West Nile virus isolation attempts from F1 adult progeny of 10 naturally infected Culex pipiens collected in Stratford, Connecticut, during September 2005

The hamster on which parent T676 fed died 8 days after the mosquito bite. Virus was isolated from tissues of spleen, heart, and brain and was identified as WNV. All other hamsters on which F1 females fed were negative for virus and neutralizing antibody

DiscussionWNV was originally isolated in equatorial Africa, where mosquitoes are active throughout the year. Sporadic but not continuous outbreaks of WNV have been noted in humans and horses in Europe, after periodic introductions of the virus by migrating birds [11]. Yet in temperate northeastern United States, where C. pipiens as in Europe, is not active in winter, WNV has persisted and annually caused human disease since 1999. By using field-collected C. pipiens naturally infected with WNV, rearing F1 progeny under diapausing conditions, isolating WNV from a 196-day-old female, and demonstrating vector competency by a 168-day-old F1 female, we have shown how WNV survives winter and amplifies in spring in the northeastern United States

The isolation of WNV from 2 F1 sibling C. pipiens females, which were >180 days old and descendants of a field-collected infected female, demonstrate that vertical transmission is occurring naturally. Studies further show that WNV survives in unfed C. pipiens in diapause from November until mid-April and May of the following year, when increasing day length and warming temperatures terminate diapause and females seek a blood meal [10]. In Connecticut in 2005, C. pipiens mosquitoes were active and seeking hosts in the field during the week of 17 April [7]

We also document that a vertically infected female C. pipiens which had been in diapause and not previously fed on blood, was competent to transmit WNV horizontally to a hamster. A hamster died of WNV infection 8 days after being bitten by a vertically infected F1 female that was 168 days old. These results demonstrate that a vertically infected C. pipiens that entered diapause in November was able to initiate infection the following spring

The filial infection rate of 1:47 for parent T676 is relatively high for WNV [3–5 ], but if our calculation included F1 mosquitoes from all 10 infected parents, the filial infection rate would be 2.8 infected mosquitoes/1000 specimens, which is similar to the filial infection rate of 2.1 infected mosquitoes/1000 mosquitoes reported in laboratory studies for the Kunjin strain of WNV in Aedes albopictus [12] and 3.0 infected mosquitoes/1000 specimens in C. pipiens quinquefasciatus [5]. However, vertical infection rates for WNV and other flaviviruses are significantly lower than rates reported for LaCrosse virus (34% of the F1 mosquitoes were infected) [2]. These differences may be explained by the manner in which F1 progeny become vertically infected. Viruses in the Bunyaviridae family infect oocytes within the ovary of the mosquito vector [13], whereas flaviviruses do not infect the ovary but instead infect the fully formed egg after it has exited the ovary [14]. It is unclear why WNV was vertically transmitted by only 1 of the 10 infected C. pipiens females and why infections were detected in only 2 of the F1 progeny of parent T676. Rosen [14] has suggested that transmission efficacy is dependant on the scale of viral replication in tissues near where eggs are being fertilized. The manner in which the parent female becomes infected (vertical or horizontal) and the number of the ovarian cycle may also influence transmission of the virus to the egg. Even though research is needed to explain how WNV is vertically transmitted, it is clear that this method of transmission is extraordinarily important in the natural history of this virus

The significance of vertical transmission in the natural history of Flaviviridae, including WNV, in tropical environments may not be readily apparent and may be underappreciated, as emphasized by Miller et al. [6]. However, in temperate climates, vertical transmission followed by horizontal transmission is key to continued maintenance of the virus in winter and amplification in spring. The reported WNV infection rate of 2.4 infected females/1000 Culex females collected at Fort Totten, New York, in January and February [8] and our current finding of an estimated infection rate of ∼0.05 infected females/1000 females suggest that transgenerational transmission of WNV is an important means of enabling this virus to persist during winter in temperate climates, where C. pipiens females survive several months of winter without a blood meal. The relatively large numbers of C. pipiens in cities and nearby suburbs in the northeastern United States are also important in enabling the North American WNV strain to persist where transgenerational transmission in the population is relatively low (<1%)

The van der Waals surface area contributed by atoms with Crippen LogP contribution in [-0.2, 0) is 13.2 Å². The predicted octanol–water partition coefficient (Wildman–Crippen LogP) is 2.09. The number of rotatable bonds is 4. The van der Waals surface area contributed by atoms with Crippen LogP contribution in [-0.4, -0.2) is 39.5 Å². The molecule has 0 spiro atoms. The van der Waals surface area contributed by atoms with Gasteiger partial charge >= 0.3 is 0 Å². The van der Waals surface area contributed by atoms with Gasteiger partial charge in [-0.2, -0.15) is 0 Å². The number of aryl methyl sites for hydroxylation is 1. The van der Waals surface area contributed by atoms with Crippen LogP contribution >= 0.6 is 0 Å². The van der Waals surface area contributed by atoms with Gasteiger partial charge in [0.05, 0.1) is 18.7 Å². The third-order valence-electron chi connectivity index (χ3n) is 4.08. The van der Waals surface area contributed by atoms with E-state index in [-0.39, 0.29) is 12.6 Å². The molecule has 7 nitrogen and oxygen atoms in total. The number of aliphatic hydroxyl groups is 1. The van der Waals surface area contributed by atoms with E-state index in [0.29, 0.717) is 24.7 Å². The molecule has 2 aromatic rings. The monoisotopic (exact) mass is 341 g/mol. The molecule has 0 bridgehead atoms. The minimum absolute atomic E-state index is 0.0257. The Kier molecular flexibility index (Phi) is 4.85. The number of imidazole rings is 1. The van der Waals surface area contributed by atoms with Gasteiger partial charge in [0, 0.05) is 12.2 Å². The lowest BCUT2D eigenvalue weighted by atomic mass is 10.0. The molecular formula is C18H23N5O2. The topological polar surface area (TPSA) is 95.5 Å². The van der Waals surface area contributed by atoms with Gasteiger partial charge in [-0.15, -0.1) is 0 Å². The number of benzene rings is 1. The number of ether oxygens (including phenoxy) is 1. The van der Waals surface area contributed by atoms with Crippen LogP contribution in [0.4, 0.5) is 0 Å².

Vertical followed by horizontal transmission is likely also important in contributing to enzootic and epizootic transmission in August and September when minimum infection rates are highest in C. pipiens and the greatest numbers of humans contract West Nile disease. Although many studies have emphasized the importance of maintenance of this virus by the mosquito-bird-mosquito cycle in summer and fall [1], our recent report of isolating WNV from 6 pools of field-collected male C. pipiens with a weekly minimum infection rate as high as 31.1 infected males/1000 specimens and from 6 nulliparous females [7] suggests that females, which likely acquired infections vertically, may also be contributing to avian and human infections by horizontally transmitting the virus during their first and subsequent blood feedings. These findings with WNV in Connecticut may be similar to those reported by Fontenille et al. [15], who suggested that vertical transmission of yellow fever virus (Flaviviridae) in Aedes aegypti contributed significantly to the epidemic of yellow fever in Senegal in 1995. The competency of a previously unfed, but vertically infected, C. pipiens to transmit WNV to a mammalian host suggests that human disease could occur without the mosquito first feeding on an infected avian host

Acknowledgments

We thank Bonnie Hamid, Tanya Petruff, Angela Penna, Michael Vasil, Michael Misencik, Alyson Florek, and Terrill Goodman for technical assistance. We also thank Elaine O’Keefe, Peter Stallings, Bill McCann, and Jeff Ritz for their support on property owned by the Town of Stratford

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Potential conflicts of interest: none reported
Financial support: US Department of Agriculture (specific cooperative agreement 58-6615-1-218); Centers for Disease Control and Prevention (laboratory capacity for infectious diseases cooperative agreement U50/CCU116806-01-1)